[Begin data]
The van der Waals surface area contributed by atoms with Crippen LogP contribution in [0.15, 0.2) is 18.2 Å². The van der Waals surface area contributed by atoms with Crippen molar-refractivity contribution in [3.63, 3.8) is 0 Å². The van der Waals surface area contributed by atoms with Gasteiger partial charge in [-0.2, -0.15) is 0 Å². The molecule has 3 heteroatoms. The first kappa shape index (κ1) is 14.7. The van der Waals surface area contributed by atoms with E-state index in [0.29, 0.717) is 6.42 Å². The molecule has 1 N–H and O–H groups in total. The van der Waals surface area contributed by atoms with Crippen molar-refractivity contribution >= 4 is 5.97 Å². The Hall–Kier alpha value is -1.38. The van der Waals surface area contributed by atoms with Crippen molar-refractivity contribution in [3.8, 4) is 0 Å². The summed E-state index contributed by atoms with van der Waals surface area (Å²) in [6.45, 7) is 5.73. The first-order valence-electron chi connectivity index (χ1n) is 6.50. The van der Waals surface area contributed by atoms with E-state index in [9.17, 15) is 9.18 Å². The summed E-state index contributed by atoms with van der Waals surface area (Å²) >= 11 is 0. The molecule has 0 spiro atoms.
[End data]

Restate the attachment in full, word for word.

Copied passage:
The van der Waals surface area contributed by atoms with Crippen LogP contribution in [0.15, 0.2) is 18.2 Å². The van der Waals surface area contributed by atoms with Crippen molar-refractivity contribution in [3.63, 3.8) is 0 Å². The van der Waals surface area contributed by atoms with Gasteiger partial charge in [-0.2, -0.15) is 0 Å². The molecule has 3 heteroatoms. The first kappa shape index (κ1) is 14.7. The van der Waals surface area contributed by atoms with E-state index in [0.29, 0.717) is 6.42 Å². The molecule has 1 N–H and O–H groups in total. The van der Waals surface area contributed by atoms with Crippen molar-refractivity contribution >= 4 is 5.97 Å². The Hall–Kier alpha value is -1.38. The van der Waals surface area contributed by atoms with Crippen molar-refractivity contribution in [3.8, 4) is 0 Å². The summed E-state index contributed by atoms with van der Waals surface area (Å²) in [6.45, 7) is 5.73. The first-order valence-electron chi connectivity index (χ1n) is 6.50. The van der Waals surface area contributed by atoms with E-state index in [9.17, 15) is 9.18 Å². The summed E-state index contributed by atoms with van der Waals surface area (Å²) >= 11 is 0. The molecule has 0 spiro atoms.